The Race That Never Was : By Brijesh Gajera

| Thursday, May 28, 2015 | |



It was the day in summer I wait for every year. This was going to be my 8th consecutive participation in the Bangalore 10K, starting from its inception. In 2008, I got into running when this event was held first time in the Garden City and I have never missed this race since then.

The rain wreaked havoc the previous day and I expected the Kanteerva Stadium and campus to be slushy. To my happy surprise, it was quite clean and dry when I turned up at the stadium early morning at 5. The organizers seemed to have worked overnight to ensure proper conditions to handle the thousands of runners. I had registered for the Corporate Challenge 10K run and my race start time was 8:20 AM but most of my training mates from PaceMakers group were running in the Open category, which was supposed to start at 6. I joined them for their warm-up routine. I wished them luck for their race but I knew that was not needed as all of them have trained hard and I was sure they would give their best to achieve their Personal Bests.

Once the runners entered the holding area inside the main stadium, I stationed myself near the exit to wait for the start. The buzz was steadily growing inside the stadium and I could feel it even outside it. Richa, wife of my friend Nitin Gupta, and Harini, sister of my friend Poornima, were only known faces in the small cheering party we managed to gather.

At the stroke of 6, the race started and we saw the lead vehicle exiting out of the stadium. Nanjundappa -one of the fastest amateur long distance runners in the country- followed closely. That was not at all surprising.  Then came the faster PaceMakers – Bobby, Coach Pani sir, Karthik, Gautham, Avinesh etc. So many familiar faces passed us in that first couple of minutes. I shouted out for everyone I knew.

The initial trickle turned into a constant stream of runners now. We started clapping to encourage them. It was impossible to recognize any particular face in that growing mass. I was looking for orange or pink t-shirts, the colors of our official PaceMakers t-shirts. I spotted a few while many went unnoticed.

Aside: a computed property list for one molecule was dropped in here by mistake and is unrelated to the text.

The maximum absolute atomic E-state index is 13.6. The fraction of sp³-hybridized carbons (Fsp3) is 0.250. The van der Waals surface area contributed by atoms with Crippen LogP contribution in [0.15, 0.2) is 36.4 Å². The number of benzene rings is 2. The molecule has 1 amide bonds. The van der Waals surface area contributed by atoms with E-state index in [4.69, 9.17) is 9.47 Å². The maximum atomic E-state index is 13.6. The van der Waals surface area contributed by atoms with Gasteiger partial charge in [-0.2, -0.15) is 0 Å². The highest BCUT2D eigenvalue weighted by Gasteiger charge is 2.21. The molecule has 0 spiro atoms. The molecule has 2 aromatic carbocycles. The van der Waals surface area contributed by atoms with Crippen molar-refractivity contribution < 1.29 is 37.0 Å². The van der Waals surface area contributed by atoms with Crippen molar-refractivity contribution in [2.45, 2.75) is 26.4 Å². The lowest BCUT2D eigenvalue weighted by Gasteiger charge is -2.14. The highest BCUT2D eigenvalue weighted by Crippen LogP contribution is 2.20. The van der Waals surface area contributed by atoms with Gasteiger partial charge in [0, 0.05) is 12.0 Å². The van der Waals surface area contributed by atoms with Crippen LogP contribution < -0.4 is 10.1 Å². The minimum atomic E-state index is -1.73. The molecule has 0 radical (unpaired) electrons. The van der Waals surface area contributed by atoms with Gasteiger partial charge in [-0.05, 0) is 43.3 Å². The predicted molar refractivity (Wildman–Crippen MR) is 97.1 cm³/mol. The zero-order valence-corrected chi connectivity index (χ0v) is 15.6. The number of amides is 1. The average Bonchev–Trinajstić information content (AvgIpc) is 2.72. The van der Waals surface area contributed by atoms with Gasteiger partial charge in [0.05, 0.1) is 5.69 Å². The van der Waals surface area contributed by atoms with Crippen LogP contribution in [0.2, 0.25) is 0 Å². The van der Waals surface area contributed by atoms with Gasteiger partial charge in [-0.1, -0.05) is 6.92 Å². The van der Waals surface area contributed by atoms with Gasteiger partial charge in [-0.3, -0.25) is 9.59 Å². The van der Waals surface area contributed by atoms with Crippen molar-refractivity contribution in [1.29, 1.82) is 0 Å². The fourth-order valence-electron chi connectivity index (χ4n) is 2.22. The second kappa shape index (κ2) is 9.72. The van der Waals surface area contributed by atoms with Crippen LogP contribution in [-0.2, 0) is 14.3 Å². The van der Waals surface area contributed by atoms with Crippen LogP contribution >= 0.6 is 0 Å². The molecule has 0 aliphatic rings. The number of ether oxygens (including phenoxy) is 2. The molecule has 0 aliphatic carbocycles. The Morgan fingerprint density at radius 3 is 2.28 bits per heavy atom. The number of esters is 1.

I saw Rahul Bose -former Indian Rugby captain, an actor and a social activist- in the crowd. Just a few days back, he was in my office giving a talk on leadership. Someone in the audience asked him why he runs marathons. I still remember his answer. He said he loves city races in particular because they are the largest non-religious congregations in the world where people of all creeds gather to celebrate humanity. What more, there is no attempt to proselytize anyone. They come on their own. I could relate to his answer at that moment. Colorful attires, happy faces, beaming smiles were all part of this ever-growing sea of humanity.

Once the A, B and C section of runners (the sections are decided based on the qualification timings during the registration) passed by, I realized I was at a loss to recognize most of the D, E and F section runners baring a few PaceMakers. Not because there were too many of them, which they were, but because after I improved my speed and became a faster runner, I don’t get to talk to this relatively slower bunch of runners, what Chris Anderson would call the Long Tail. In my early days of less running and more walking, I had the liberty to converse with fellow runners on the run as timing was never much of a goal. But now with ever stretching goal of attaining a particular timing, I never get a chance to interact with the Long Tail which I once very much was part of.

I noticed Rohit, my cycling partner, in the F section runners. He gave a creepy and funny look when I shouted for him. His face resembled that of a child who was forced to go to school and though he was resigned to the fact that he could not get away, the resentment was still visible all over the face.

The clapping went on for more than fifteen minutes given the thousands of participants, so much so that my palms became blood red. Before they could acquire their usual hue, Nanjundappa crossed the finish line on the other end! And to think that he was not even first! The action shifted to the finish line as runners kept on coming. The joy of finishing their race and giving their best was visibly evident on their faces. For once I was glad for participating in the different category – I would have missed the exhilaration and ecstasy on their faces had I started the run with them.